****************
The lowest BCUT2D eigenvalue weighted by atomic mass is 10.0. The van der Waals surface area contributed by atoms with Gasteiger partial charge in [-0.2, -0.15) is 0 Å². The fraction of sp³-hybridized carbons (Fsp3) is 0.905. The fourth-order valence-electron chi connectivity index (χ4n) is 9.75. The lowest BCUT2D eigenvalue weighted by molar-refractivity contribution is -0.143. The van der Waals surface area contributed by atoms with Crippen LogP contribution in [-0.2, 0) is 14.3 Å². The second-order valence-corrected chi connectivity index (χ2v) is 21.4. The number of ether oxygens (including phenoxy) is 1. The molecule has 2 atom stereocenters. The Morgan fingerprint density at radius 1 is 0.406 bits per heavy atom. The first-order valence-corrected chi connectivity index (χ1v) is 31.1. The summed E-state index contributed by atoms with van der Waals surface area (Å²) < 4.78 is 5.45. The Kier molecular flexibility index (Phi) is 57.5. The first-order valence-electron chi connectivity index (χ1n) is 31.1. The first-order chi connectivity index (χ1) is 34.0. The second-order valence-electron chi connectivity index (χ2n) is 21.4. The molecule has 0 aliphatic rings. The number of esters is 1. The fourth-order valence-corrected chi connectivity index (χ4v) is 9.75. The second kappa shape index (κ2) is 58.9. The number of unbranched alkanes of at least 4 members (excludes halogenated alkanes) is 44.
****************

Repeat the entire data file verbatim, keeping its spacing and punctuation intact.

The lowest BCUT2D eigenvalue weighted by atomic mass is 10.0. The van der Waals surface area contributed by atoms with Gasteiger partial charge in [-0.2, -0.15) is 0 Å². The fraction of sp³-hybridized carbons (Fsp3) is 0.905. The fourth-order valence-electron chi connectivity index (χ4n) is 9.75. The lowest BCUT2D eigenvalue weighted by molar-refractivity contribution is -0.143. The van der Waals surface area contributed by atoms with Crippen LogP contribution in [-0.2, 0) is 14.3 Å². The second-order valence-corrected chi connectivity index (χ2v) is 21.4. The number of ether oxygens (including phenoxy) is 1. The molecule has 2 atom stereocenters. The Morgan fingerprint density at radius 1 is 0.406 bits per heavy atom. The first-order valence-corrected chi connectivity index (χ1v) is 31.1. The summed E-state index contributed by atoms with van der Waals surface area (Å²) < 4.78 is 5.45. The Kier molecular flexibility index (Phi) is 57.5. The first-order valence-electron chi connectivity index (χ1n) is 31.1. The first-order chi connectivity index (χ1) is 34.0. The second-order valence-electron chi connectivity index (χ2n) is 21.4. The molecule has 0 aliphatic rings. The number of esters is 1. The fourth-order valence-corrected chi connectivity index (χ4v) is 9.75. The second kappa shape index (κ2) is 58.9. The number of unbranched alkanes of at least 4 members (excludes halogenated alkanes) is 44.